So, it’s your first time at a gun show, or maybe you’ve been to a handful and just have questions. Regardless, gun shows are magical places, where dreams come true and first time gun buyers get to see all the firearms industry has to offer. Presumably, all of the stock is priced to sell. After all, competitors are quite literally right next to one another. But, are guns and ammo cheaper at gun shows? When comparing guns and ammo to any major retail store, you’re almost assuredly better off purchasing your guns and ammunition from a gun show. However, the deals available in the online market can vary, with niche sites offering competitive prices when compared to those at your local gun show.

You may be able to find comparable prices online, or if you’re lucky, at a major retailer. But gun shows offer a unique opportunity often overlooked and seldom explored by many firearms purchasers. We’ll cover that more in depth later, but for now, lets do some comparisons on pricing from different vendors, and find out whether gun shows really do offer the best deals.

Gun Show Pricing

If you’ve never been to a gun show, you may question whether the deals are worth the cost of admission. Chances are good that they will be, but we’ll need to do an apples to apples comparison to really show the cost benefits. Below, I’ve priced several popular models of pistols as well as ammunition from my latest visit to my local gun show. We’ll use these as the baseline to figure out whether these gun show deals are good or not. All of the weapons referenced below are chambered for 9mm to keep things simple. I’ll note any special deals, like night sights, extra magazines, etc. as part of the description and in case we can’t find the exact model in our search from other vendors.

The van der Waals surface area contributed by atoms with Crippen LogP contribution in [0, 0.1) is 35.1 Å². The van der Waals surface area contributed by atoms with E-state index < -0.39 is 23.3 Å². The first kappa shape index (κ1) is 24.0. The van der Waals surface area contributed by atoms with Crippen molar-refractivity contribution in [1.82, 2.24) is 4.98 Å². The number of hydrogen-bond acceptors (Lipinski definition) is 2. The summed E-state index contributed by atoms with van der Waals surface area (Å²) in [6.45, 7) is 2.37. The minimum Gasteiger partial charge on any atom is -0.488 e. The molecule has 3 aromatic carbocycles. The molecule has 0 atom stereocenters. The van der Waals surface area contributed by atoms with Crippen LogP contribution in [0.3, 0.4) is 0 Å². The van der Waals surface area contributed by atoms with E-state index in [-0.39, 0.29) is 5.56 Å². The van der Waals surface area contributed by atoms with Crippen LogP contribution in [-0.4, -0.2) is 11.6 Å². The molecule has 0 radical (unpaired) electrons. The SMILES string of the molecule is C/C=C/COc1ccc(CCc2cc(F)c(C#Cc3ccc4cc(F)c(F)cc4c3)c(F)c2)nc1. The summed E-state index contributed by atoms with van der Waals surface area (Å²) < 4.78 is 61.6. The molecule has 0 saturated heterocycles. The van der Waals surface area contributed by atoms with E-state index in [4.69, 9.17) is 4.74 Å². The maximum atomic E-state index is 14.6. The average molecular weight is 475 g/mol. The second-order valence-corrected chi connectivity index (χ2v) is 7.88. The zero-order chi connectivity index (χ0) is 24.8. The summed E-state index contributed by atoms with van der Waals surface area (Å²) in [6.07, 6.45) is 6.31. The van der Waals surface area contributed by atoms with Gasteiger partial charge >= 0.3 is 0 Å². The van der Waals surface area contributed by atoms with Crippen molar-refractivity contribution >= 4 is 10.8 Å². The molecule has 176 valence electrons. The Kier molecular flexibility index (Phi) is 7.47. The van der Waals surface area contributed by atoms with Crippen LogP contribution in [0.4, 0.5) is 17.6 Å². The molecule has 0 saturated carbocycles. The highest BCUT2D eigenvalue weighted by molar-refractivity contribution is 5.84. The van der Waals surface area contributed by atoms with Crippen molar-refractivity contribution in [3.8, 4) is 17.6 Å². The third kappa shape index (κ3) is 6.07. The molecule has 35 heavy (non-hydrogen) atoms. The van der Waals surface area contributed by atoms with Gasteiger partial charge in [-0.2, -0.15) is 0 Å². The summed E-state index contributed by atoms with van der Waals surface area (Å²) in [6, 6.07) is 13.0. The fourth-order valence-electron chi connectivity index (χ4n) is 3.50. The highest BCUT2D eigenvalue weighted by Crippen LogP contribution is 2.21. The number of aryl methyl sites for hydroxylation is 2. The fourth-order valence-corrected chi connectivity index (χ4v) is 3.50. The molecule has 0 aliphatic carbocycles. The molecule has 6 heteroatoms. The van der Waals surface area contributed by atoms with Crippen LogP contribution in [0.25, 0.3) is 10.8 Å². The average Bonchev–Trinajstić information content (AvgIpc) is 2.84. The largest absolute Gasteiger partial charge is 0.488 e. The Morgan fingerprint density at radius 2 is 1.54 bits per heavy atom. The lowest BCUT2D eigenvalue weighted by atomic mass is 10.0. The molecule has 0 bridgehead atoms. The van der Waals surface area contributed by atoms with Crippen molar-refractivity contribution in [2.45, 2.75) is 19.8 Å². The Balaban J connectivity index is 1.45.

Gun Prices At Gun Shows

While one gun show retailer was particularly nasty about me taking photos of their gun deals, most either didn’t notice or didn’t care. I’m not providing any information about the retailers themselves on purpose. All of the identifying information has been blocked on the images to keep things anonymous, but I wanted to show you that these prices were actually available at the most recent gun show I attended. I’ll admit that I had to visit several vendors across the gun show event to find these deals.

  • Make: Smith and Wesson (S&W)
  • Model: M&P Shield M2.0
  • Cost: $349.00
  • Make: Glock
  • Model: 17 (Gen. V)
  • Cost: $539.00
  • includes 3 magazines
  • Make: Walther
  • Model: PPS M2
  • Cost: $379.99

Ammo Prices At Gun Shows

Because I was unable to find exact matches of the type of ammo found at the gun show, at any online reatiler, I’ve broken down the cost into 50 round increments. While not a direct comparison of costs, it will help you understand why purchasing ammo from gun shows tends to be a better deal than buying online.

Tip: One thing to note about gun shows, is that the higher quantity you buy, the better the deal!

  • Ammo Type: Remington 9mm Luger
  • Grain Count: 115 gr